n their introduction to Locating Value, Saville and Hoskins place ‘value’ as “now all-pervasive in formal public conversation.” They posit that policy and public debate alike have increasingly come to orient themselves around contestations and conceptualizations of value, and that these conceptualizations are necessarily spatial as they materialize moral and ethical positions into socio-spatial domains. This volume, they assert, explores how value is codified and negotiated in these public arenas, beyond fallback positions to Marxian economic theories of use or exchange, or to philosophies of ethics and aesthetics. They promise a pan-disciplinary and critical approach to how value is operationalized, spatialized – effectively located – in practice.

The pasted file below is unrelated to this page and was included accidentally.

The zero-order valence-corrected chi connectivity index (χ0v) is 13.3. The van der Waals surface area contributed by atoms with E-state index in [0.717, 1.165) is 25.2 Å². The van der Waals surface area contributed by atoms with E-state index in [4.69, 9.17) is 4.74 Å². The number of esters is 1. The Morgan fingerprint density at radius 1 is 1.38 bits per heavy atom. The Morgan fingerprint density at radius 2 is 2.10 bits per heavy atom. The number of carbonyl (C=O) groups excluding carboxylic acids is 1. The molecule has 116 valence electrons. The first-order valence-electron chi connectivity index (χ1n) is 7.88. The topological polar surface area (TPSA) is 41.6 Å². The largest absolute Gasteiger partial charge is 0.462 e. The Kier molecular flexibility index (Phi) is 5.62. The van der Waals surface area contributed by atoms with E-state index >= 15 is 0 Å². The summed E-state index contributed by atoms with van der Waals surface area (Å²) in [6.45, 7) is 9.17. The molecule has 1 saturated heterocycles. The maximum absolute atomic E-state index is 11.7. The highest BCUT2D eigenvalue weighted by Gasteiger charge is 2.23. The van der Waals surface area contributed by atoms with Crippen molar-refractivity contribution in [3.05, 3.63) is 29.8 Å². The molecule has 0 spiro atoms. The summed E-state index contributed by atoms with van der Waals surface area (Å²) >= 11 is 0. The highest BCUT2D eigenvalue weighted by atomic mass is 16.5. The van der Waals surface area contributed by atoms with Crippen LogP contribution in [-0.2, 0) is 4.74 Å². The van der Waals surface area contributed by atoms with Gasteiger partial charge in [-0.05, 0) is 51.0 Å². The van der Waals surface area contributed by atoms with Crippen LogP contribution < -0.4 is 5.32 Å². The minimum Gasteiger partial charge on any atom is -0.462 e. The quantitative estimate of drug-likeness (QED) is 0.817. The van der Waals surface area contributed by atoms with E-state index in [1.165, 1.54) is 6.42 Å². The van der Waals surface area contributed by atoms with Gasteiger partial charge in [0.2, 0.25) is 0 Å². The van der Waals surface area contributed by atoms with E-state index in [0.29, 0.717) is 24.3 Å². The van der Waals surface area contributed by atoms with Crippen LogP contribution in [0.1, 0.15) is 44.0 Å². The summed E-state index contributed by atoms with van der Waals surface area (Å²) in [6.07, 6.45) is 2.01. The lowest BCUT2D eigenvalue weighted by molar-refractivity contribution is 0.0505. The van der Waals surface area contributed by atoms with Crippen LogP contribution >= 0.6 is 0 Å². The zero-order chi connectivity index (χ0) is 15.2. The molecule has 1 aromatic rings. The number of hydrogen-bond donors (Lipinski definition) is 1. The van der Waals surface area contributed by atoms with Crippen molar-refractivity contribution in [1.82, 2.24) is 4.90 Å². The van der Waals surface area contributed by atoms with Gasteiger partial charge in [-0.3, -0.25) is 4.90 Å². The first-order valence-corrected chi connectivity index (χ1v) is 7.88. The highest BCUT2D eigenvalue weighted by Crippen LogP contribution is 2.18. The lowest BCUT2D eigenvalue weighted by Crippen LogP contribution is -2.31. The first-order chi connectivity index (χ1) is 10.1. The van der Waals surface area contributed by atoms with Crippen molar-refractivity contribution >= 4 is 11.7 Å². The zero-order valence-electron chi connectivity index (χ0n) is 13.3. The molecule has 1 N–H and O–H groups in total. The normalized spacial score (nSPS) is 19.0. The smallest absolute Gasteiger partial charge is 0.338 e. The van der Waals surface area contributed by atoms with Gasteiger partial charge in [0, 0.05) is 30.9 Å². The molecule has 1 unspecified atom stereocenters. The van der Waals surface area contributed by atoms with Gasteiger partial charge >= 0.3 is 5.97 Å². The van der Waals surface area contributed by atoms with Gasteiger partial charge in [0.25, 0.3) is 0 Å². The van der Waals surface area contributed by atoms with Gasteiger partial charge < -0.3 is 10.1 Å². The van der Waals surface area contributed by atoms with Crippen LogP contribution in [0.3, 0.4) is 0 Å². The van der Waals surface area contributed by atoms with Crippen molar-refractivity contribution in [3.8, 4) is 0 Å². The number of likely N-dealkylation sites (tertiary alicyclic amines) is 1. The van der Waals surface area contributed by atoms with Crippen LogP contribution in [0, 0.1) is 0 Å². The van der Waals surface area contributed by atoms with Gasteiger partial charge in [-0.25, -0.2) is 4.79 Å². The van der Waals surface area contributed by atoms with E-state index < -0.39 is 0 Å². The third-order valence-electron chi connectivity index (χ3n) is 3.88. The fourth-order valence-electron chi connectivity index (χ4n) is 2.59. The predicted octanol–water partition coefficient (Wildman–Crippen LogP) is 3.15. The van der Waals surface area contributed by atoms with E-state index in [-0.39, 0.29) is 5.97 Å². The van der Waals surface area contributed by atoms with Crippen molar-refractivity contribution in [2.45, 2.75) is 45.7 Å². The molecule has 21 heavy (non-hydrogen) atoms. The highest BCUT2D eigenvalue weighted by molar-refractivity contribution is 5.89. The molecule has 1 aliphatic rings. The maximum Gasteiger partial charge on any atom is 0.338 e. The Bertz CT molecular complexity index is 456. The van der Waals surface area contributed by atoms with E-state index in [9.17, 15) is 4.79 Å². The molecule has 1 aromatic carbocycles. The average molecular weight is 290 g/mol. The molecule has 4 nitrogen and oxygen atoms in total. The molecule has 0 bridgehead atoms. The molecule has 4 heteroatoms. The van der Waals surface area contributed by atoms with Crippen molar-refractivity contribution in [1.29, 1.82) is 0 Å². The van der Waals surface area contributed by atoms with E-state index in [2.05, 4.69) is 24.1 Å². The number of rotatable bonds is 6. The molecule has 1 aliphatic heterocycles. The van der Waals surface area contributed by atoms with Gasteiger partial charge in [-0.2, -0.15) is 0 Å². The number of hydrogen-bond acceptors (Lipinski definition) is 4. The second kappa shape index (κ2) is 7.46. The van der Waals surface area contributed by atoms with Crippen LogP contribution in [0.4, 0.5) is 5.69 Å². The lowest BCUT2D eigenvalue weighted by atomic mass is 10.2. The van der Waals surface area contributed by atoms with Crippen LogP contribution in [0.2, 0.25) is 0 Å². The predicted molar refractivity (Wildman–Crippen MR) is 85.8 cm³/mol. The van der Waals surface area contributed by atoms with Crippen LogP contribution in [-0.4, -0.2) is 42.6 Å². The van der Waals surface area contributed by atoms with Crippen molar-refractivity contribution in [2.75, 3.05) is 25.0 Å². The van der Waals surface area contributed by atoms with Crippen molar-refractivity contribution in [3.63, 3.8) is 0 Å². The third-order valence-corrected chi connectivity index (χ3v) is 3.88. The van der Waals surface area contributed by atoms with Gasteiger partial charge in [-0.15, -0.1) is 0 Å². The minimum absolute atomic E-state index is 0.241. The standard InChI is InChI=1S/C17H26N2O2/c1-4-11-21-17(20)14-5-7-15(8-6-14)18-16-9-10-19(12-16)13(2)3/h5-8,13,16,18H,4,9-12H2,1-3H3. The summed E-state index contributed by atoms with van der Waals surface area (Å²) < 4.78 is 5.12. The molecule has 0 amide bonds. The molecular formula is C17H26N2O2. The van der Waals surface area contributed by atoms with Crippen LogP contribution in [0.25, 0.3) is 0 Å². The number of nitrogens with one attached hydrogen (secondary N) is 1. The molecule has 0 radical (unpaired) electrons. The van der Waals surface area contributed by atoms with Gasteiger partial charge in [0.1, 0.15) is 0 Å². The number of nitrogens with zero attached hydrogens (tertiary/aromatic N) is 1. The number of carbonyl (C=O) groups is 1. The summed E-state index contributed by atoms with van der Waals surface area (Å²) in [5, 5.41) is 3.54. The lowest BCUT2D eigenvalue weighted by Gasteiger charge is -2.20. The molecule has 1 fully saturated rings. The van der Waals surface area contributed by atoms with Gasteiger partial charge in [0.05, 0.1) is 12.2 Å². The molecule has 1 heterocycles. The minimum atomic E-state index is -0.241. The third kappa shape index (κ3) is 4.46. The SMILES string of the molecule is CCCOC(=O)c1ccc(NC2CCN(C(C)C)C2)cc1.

For a large part, the papers included in the collection deliver on the promise to consider and operationalize value. With the exception of the first chapter, adopting a more theoretical focus on Marx’s understandings of spatialized value (by David B. Clarke and Marcus A. Doel), they are grounded in empirical work on issues at the core of geography, related to space, place and human manipulations thereof. Yet, the corresponding promise of ‘pan-disciplinarity’ seems an overstretch, as the themes of each chapter largely cohere around either built-environment heritage or an aspect of environmental politics (e.g. biodiversity and carbon offsetting, natural resource management, food security) – never venturing much further into the range of disciplines concerned with value that might more broadly intersect human geography. I say this speaking as a human geographer who has interrogated how practices within diasporic mobilities are concomitant with practices of value, to point out that other subdisciplines of geography could be, or could have been, included. And to say that the contribution of this collection lies more in the individual papers speaking to issues like heritage or environmental politics, rather than in a larger argument delivered by their combination as a treatise on value. While there are some insights from various papers on forms or understandings of value, without a concluding chapter drawing these together the greater potential of this volume for producing a theoretical innovation seems to dissipate.